“It’s made me realize that I have a lot of regrets. That life, personally, professionally, stuff, and it’s never good to live in the past to live with those regrets,” Helms said. “Because all that regrets do is stifle you for the future. Put them aside. Say the things you need to say to people that you need to say things. Quit living in fear. Because it’s not going help you, all it’s going to do is handcuff you. It limits you more than it does anything else.”

Helms knows at some point ALS will win. His body will break down, he will lose total control of his arms, legs and breathing. Then the tough decisions will have to be made because he doesn’t want to live on a feeding tube or respirator.

Helms one goal is to be around for at least seven more years to see all of his kids graduate high school. He said after that everything is gravy and they can “pull the plug”.

“Fortunately for me I know, my family will be taken care of, my kids will be taken care of,” Helms said. “They’ve got a good mom. They’ve got a good stepdad. They’ve got my parents. Their other grandparents, you know, my sister. Lots of good people in their life that’s not going to let them go without or need something. Within the Yukon schools I know the parents family, I don’t have to worry about it. You know, so there’s a lot of comfort in that.”

Michael Kinney is a Freelance Content Provider with, @EyeAmTruth

Top to bottom, Thunder take apart Pistons

(Photo by Torrey Purvey)

By Michael Kinney

OKLAHOMA CITY – Stan Van Gundy isn’t one to mince words. The Detroit has no problem giving honest appraisals about almost any topic that is put to him.

But Van Gundy saves some of his most biting and frank comments about his team whenever they play below his expectations. That was the case Saturday when the Pistons travels to Oklahoma City.

Behind Russell Westbrook’s seventh triple double of the season the Thunder defeated the Pistons 106-88 at Chesapeake Energy Arena. Van Gundy didn’t hold back on his assessment of his team’s performance.

Our defense was pathetic,” Van Gundy said. “Pathetic. We didn’t compete. It’s mind boggling with how different we are home and on the road. We didn’t take care of any of the areas we were supposed to focus on. We made very little effort and Oklahoma City played a whole lot harder than us and deserved to win.”

Westbrook posted 17 points, 15 assists and 13 rebounds to earn consecutive triple-doubles on back-to-back nights. It was also his 44th career triple-double, which ties him with Cleveland’s LeBron James. However, it took Westbrook 395 fewer games.

He’s a Hall of Fame player,” Thunder coach Billy Donovan said of Westbrook. “I mean that’s really what he I. He’s a Hall of Fame player.”

The Thunder had five players score in double figures. Anthony Morrow came off the Thunder bench to lead the charge. He poured in a season-high 21 points on 8 of 12 shooting. Steven Adams added 16 points and nine rebounds. Victor Oladipo scored 18 on only 10 shots as Oklahoma City improved to 10-8.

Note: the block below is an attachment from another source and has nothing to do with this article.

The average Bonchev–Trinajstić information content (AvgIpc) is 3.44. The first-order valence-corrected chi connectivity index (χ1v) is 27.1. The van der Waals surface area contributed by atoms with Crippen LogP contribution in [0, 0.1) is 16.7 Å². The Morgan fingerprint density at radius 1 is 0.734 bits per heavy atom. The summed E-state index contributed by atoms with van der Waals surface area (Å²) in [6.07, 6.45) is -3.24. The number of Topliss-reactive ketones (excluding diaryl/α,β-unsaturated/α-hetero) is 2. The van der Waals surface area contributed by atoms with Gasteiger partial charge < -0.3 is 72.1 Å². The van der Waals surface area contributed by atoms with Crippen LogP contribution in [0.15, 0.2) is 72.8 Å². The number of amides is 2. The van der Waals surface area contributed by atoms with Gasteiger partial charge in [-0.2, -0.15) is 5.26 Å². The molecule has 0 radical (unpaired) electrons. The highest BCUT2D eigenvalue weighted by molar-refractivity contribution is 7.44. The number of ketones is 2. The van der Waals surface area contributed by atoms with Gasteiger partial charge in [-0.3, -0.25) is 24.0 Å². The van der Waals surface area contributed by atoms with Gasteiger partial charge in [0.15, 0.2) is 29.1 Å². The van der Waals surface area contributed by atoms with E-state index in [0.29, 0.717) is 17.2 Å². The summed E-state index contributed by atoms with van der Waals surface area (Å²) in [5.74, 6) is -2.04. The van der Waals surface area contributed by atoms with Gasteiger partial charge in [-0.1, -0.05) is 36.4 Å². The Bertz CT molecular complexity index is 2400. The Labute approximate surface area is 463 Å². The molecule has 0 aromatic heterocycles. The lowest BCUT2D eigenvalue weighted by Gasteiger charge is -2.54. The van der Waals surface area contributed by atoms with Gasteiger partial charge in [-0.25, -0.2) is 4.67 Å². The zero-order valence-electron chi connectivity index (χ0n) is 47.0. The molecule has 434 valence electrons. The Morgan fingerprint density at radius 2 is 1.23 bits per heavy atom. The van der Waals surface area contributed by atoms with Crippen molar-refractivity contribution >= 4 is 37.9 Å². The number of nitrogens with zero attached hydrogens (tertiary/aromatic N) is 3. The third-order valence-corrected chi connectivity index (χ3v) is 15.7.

Tobias Harris led the Pistons with 21 points on 8 of 18 shooting. Ish Smith, who once played for the Thunder, posted 14 points and three assists. As a team, the Pistons collected only 11 assists, which was less than Westbrook by himself.

Detroit dropped to 8-10 overall. But what had the players and staff most perplexed is there 1-8 record on the road.

For everybody, including myself, that goes out there on the floor, we have a job to do,” Harris said. “It’s all about team winning. It comes down to all of us being more focused, more drive to grind it out and get a win. That’s what it comes down to. We’ve proven we can do it at home. So it’s going to take that attitude at home to take it on the road and get a win.”

It was the combination of Westbrook and Morrow who helped the Thunder get off to a fast start against the Pistons. While Westbrook attacked the basket and pulled down rebounds, Morrow finally started to find his shot. After shooting 40 percent on the season, Morrow came off the bench and hit 3 of his first 5 shots.

I love coming into the game and getting a layup or a free throw or a floater,” Morrow said. “It’s something I usually want to do before taking a 28-foot 3-pointer. Billy said he was going to use me on the some post ups so I was just ready for it before the game.”

But it was an entire team effort that allowed Oklahoma City to build its lead up to 18 points in the first half. Eight of the 10 players who touched the court scored.

However, the Pistons whittled away at the lead late in the second quarter. Morris, Harris and Aron Baynes led a charge to cut the deficit to 10 by halftime.

Oklahoma City didn’t help itself by barely shooting over 50 percent from the free throw line. This allowed the Pistons to get within four points in the third quarter.

But a late surge by Morrow pushed the Thunder advantage back to 77-68 heading into the fourth.

The Thunder didn’t allow the game to get any closer. The players took turns scoring at will against the Detroit defense.

At one point, Westbrook shook Caldwell-Pope on his way to a layup, and laughed as he ran back up court.

Oklahoma City outscored Detroit 29-20 in the fourth quarter to close out the game.

“”They are good, but we just didn’t do our jobs,” Van Gundy said. “We didn’t make them make the plays we even wanted them to make. We didn’t do our jobs guys. Guys just did not do their jobs. We were bad, they were good. I thought it was actually worse than the final score indicated.”